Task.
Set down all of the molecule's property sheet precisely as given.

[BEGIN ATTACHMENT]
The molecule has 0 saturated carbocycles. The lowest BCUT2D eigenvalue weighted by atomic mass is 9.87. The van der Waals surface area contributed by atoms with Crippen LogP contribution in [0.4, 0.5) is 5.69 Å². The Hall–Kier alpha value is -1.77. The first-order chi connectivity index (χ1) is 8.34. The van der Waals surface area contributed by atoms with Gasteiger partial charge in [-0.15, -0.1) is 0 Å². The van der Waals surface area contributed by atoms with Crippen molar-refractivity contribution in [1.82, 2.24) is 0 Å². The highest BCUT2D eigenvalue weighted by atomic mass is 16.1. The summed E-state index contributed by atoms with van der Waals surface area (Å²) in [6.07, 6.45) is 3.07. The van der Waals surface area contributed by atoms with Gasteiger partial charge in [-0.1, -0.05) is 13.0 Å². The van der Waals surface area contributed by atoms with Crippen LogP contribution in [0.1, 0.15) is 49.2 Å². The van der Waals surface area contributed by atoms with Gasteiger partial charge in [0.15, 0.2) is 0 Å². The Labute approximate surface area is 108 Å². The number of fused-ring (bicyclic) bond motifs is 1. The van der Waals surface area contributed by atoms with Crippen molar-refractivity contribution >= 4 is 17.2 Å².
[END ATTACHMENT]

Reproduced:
The molecule has 0 saturated carbocycles. The lowest BCUT2D eigenvalue weighted by atomic mass is 9.87. The van der Waals surface area contributed by atoms with Crippen LogP contribution in [0.4, 0.5) is 5.69 Å². The Hall–Kier alpha value is -1.77. The first-order chi connectivity index (χ1) is 8.34. The van der Waals surface area contributed by atoms with Gasteiger partial charge in [-0.15, -0.1) is 0 Å². The van der Waals surface area contributed by atoms with Crippen molar-refractivity contribution in [1.82, 2.24) is 0 Å². The highest BCUT2D eigenvalue weighted by atomic mass is 16.1. The summed E-state index contributed by atoms with van der Waals surface area (Å²) in [6.07, 6.45) is 3.07. The van der Waals surface area contributed by atoms with Gasteiger partial charge in [-0.1, -0.05) is 13.0 Å². The van der Waals surface area contributed by atoms with Crippen LogP contribution in [0.1, 0.15) is 49.2 Å². The van der Waals surface area contributed by atoms with Gasteiger partial charge in [0.15, 0.2) is 0 Å². The Labute approximate surface area is 108 Å². The number of fused-ring (bicyclic) bond motifs is 1. The van der Waals surface area contributed by atoms with Crippen molar-refractivity contribution >= 4 is 17.2 Å².